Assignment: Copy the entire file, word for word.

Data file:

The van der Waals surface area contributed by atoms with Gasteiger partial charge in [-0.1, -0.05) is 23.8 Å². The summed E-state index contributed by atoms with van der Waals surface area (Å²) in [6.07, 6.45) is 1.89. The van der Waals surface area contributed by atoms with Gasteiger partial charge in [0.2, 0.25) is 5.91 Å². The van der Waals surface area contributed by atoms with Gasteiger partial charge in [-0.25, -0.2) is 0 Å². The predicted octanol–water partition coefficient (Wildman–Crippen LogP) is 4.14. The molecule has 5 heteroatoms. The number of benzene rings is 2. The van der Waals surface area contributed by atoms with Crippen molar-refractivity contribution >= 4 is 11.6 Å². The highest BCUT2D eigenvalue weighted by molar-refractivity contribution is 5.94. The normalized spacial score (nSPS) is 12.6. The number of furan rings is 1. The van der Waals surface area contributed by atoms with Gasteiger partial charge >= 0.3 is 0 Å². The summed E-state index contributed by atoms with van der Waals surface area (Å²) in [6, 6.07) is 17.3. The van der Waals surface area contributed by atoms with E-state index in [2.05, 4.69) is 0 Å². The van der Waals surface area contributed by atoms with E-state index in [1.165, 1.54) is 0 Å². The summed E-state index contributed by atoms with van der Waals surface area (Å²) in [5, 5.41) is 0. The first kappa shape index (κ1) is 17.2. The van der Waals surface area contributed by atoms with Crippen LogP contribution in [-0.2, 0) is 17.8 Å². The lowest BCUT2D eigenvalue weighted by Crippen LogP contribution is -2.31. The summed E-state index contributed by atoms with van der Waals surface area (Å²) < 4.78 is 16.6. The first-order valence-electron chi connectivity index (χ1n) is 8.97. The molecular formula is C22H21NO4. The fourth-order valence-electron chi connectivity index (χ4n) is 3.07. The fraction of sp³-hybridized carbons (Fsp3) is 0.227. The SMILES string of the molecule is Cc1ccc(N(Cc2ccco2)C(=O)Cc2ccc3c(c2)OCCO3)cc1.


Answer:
The van der Waals surface area contributed by atoms with Gasteiger partial charge in [-0.1, -0.05) is 23.8 Å². The summed E-state index contributed by atoms with van der Waals surface area (Å²) in [6.07, 6.45) is 1.89. The van der Waals surface area contributed by atoms with Gasteiger partial charge in [0.2, 0.25) is 5.91 Å². The van der Waals surface area contributed by atoms with Gasteiger partial charge in [-0.25, -0.2) is 0 Å². The predicted octanol–water partition coefficient (Wildman–Crippen LogP) is 4.14. The molecule has 5 heteroatoms. The number of benzene rings is 2. The van der Waals surface area contributed by atoms with Crippen molar-refractivity contribution >= 4 is 11.6 Å². The highest BCUT2D eigenvalue weighted by molar-refractivity contribution is 5.94. The normalized spacial score (nSPS) is 12.6. The number of furan rings is 1. The van der Waals surface area contributed by atoms with Gasteiger partial charge >= 0.3 is 0 Å². The summed E-state index contributed by atoms with van der Waals surface area (Å²) in [6, 6.07) is 17.3. The van der Waals surface area contributed by atoms with E-state index in [2.05, 4.69) is 0 Å². The van der Waals surface area contributed by atoms with E-state index in [1.165, 1.54) is 0 Å². The summed E-state index contributed by atoms with van der Waals surface area (Å²) in [5, 5.41) is 0. The first kappa shape index (κ1) is 17.2. The van der Waals surface area contributed by atoms with Crippen LogP contribution in [-0.2, 0) is 17.8 Å². The lowest BCUT2D eigenvalue weighted by Crippen LogP contribution is -2.31. The summed E-state index contributed by atoms with van der Waals surface area (Å²) < 4.78 is 16.6. The first-order valence-electron chi connectivity index (χ1n) is 8.97. The molecular formula is C22H21NO4. The fourth-order valence-electron chi connectivity index (χ4n) is 3.07. The fraction of sp³-hybridized carbons (Fsp3) is 0.227. The SMILES string of the molecule is Cc1ccc(N(Cc2ccco2)C(=O)Cc2ccc3c(c2)OCCO3)cc1.